Lizzo: We don’t want female supremacy, we just want to be represented

If you’ve not yet watched Lizzo’s Tiny Desk Concert on NPR, do yourself a favor, grab a pair of headphones (there’s NSFW language in it) and take 17 minutes to enjoy the magnificence that is Lizzo singing and speaking with the NPR audience. Then watch the Youtube video above from Today‘s new digital series, “Women Who Rock.” Lizzo talks about the importance of mentorship and empowering and supporting women. Here are some highlights:

On mentorshipTherapy has become a privilege because it is expensive. I suggest mentorship because sometimes you need somebody to talk to. Especially young people who can’t afford to go to therapy. Communication is one of the most important things you can have in self care.

On her music
I do this music for myself. I want to empower myself. I’ve been in a place where I needed to lift myself up. I used my music as therapy. The fact that it’s now uplifting so many other young people in the world makes it that much more worthwhile.

On her team being mostly women
My team is all girls for the majority naturally. I surround myself with good energy and good people and people who support me. I just think women are better at the job. It’s about what they bring to the table.

On more jobs for women
More jobs for women need to happen behind the camera… and stage. We have the skills we’re just not given the opportunities to be the best in our field at these things because of misogyny. Once we start giving young girls the opportunities I think that the industry would get more diverse and interesting. There’s so many more stories to tell.

We don’t want female supremacy, we just want to be represented. We want it to be equal. If men understood that more and allowed the space… I think that we could all get along much more. People are so afraid of losing that top spot. It’s about giving us that space and letting us in.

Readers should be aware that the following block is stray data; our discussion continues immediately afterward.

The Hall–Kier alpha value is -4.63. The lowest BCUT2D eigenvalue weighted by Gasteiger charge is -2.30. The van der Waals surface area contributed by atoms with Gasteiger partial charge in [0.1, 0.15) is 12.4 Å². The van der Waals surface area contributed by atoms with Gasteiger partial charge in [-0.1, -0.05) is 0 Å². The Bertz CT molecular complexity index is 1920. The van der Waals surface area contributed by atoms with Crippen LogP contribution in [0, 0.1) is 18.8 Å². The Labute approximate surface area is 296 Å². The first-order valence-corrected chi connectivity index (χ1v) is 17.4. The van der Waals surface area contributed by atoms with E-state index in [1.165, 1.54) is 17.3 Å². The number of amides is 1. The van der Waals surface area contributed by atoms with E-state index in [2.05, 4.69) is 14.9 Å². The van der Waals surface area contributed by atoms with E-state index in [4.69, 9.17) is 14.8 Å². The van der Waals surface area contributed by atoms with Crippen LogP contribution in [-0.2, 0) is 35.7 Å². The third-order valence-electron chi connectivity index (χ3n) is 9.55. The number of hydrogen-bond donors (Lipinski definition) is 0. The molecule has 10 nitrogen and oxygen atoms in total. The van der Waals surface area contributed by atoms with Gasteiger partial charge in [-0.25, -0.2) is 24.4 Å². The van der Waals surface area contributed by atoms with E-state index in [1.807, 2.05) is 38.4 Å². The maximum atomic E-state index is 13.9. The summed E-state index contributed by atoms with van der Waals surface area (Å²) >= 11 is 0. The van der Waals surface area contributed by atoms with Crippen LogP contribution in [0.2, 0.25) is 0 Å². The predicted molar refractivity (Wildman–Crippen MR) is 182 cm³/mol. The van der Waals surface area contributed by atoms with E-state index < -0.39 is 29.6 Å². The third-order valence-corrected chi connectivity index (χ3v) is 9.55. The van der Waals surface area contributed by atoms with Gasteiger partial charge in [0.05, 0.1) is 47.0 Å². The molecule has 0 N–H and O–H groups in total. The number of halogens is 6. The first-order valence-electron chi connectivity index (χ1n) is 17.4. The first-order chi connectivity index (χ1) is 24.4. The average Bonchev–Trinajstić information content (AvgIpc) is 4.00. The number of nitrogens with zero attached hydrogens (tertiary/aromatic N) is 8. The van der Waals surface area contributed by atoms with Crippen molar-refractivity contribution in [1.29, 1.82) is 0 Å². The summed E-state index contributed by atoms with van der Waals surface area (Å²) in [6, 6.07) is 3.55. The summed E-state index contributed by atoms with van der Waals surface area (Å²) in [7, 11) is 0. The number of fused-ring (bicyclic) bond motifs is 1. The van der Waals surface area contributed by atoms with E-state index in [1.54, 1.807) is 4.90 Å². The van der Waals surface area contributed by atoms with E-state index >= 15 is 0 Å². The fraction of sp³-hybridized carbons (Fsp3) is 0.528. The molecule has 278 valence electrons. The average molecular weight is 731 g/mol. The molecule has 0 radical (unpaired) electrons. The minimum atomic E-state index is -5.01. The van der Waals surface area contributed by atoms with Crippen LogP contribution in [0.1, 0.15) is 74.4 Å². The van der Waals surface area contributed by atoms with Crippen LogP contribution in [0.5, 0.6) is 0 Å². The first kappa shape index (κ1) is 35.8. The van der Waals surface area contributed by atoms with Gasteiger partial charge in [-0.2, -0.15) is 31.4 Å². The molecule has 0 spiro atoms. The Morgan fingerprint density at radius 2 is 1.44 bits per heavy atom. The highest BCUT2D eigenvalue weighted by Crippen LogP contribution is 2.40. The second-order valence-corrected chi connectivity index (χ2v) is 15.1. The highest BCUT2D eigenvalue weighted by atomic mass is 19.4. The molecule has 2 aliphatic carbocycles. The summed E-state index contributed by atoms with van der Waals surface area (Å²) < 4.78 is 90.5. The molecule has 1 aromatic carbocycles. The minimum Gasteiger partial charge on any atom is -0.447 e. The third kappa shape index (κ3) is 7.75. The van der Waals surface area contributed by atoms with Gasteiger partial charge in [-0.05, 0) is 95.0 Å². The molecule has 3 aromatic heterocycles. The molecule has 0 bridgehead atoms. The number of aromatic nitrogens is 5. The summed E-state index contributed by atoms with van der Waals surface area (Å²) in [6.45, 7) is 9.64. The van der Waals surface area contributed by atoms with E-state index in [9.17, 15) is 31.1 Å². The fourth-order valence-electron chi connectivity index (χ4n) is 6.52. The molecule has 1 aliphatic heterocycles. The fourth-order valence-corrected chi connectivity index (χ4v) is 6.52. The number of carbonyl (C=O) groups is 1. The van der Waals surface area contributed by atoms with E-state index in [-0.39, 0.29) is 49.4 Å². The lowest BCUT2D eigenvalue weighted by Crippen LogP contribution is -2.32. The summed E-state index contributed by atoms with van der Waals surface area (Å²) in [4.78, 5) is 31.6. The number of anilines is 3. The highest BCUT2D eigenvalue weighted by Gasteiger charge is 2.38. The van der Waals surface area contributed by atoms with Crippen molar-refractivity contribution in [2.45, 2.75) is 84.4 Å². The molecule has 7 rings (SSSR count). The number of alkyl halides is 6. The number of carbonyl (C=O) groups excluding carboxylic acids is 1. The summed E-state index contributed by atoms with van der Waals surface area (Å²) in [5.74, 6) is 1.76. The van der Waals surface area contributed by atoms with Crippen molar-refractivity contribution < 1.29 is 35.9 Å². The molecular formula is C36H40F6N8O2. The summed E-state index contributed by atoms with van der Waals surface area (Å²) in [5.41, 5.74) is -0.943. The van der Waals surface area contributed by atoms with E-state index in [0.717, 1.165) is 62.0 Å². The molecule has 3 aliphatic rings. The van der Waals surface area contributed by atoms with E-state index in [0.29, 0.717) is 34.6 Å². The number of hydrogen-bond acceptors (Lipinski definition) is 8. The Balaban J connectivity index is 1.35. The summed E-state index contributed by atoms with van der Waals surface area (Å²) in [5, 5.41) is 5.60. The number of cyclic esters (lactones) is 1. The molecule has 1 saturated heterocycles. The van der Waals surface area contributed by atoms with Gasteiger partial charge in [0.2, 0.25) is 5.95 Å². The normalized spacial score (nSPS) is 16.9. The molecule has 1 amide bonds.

[From The Today Show via YouTube]

I think I just need to make time to listen to Lizzo every day. I love everything she says (that I’ve heard). I wish more men would grasp her last comment about women not wanting female supremacy, but equality, and respect, and a space at the table. I also love when Lizzo responds to her fans who tell her that they love her. She tells them that they can and should love themselves. She’s one of the few celebrities I’ve ever seen take her fame and actively try to use it to shift the conversation from herself back to the fans. She’s not dismissive of their support, but very much welcomes it. At the same time, she is deliberately creating these spaces for others to reflect about what would happen if they gave themselves the love and attention that they give her. So, I’m not surprised that she’s talking here about the value of mentorship. (I also love that she points out the privilege of being able to afford therapy, and so offers mentorship as a potential alternative). I’m not surprised that she’s very invested in creating opportunities for women. I hope that she’s making music for a long time to come because as much as I love her music, I also love that it means that she has reasons to give interviews.

Embed from Getty Images


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17 Responses to “Lizzo: We don’t want female supremacy, we just want to be represented”

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  1. JanetFerber says:

    I just heard her latest song and she is mega-talented. I hope she’ll be the next superstar.

  2. TIFFANY says:

    I love Lizzo and myself.

  3. @ Quimby: Just came here to say I love your write ups and wish could put up a lot more articles than you do, I enjoy reading you!

  4. Betsy says:

    I love Lizzo and am so glad she’s everywhere now!

  5. Slowsnow says: